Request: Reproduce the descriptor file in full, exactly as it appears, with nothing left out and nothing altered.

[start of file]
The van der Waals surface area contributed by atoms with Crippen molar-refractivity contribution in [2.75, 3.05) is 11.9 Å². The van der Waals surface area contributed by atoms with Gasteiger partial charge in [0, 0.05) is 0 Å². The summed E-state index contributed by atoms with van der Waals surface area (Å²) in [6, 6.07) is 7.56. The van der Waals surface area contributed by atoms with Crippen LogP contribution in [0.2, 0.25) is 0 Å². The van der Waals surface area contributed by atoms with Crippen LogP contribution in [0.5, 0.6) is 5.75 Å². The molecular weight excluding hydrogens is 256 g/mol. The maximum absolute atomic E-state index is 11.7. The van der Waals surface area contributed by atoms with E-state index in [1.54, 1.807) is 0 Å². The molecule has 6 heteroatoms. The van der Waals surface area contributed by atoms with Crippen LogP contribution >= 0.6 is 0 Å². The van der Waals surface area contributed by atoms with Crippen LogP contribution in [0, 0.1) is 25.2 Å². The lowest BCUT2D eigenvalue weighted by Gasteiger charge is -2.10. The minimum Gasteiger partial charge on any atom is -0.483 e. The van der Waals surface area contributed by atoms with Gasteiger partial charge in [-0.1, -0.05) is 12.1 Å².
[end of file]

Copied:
The van der Waals surface area contributed by atoms with Crippen molar-refractivity contribution in [2.75, 3.05) is 11.9 Å². The van der Waals surface area contributed by atoms with Gasteiger partial charge in [0, 0.05) is 0 Å². The summed E-state index contributed by atoms with van der Waals surface area (Å²) in [6, 6.07) is 7.56. The van der Waals surface area contributed by atoms with Crippen LogP contribution in [0.2, 0.25) is 0 Å². The van der Waals surface area contributed by atoms with Crippen LogP contribution in [0.5, 0.6) is 5.75 Å². The molecular weight excluding hydrogens is 256 g/mol. The maximum absolute atomic E-state index is 11.7. The van der Waals surface area contributed by atoms with E-state index in [1.54, 1.807) is 0 Å². The molecule has 6 heteroatoms. The van der Waals surface area contributed by atoms with Crippen LogP contribution >= 0.6 is 0 Å². The van der Waals surface area contributed by atoms with Crippen LogP contribution in [0, 0.1) is 25.2 Å². The lowest BCUT2D eigenvalue weighted by Gasteiger charge is -2.10. The minimum Gasteiger partial charge on any atom is -0.483 e. The van der Waals surface area contributed by atoms with Gasteiger partial charge in [-0.1, -0.05) is 12.1 Å².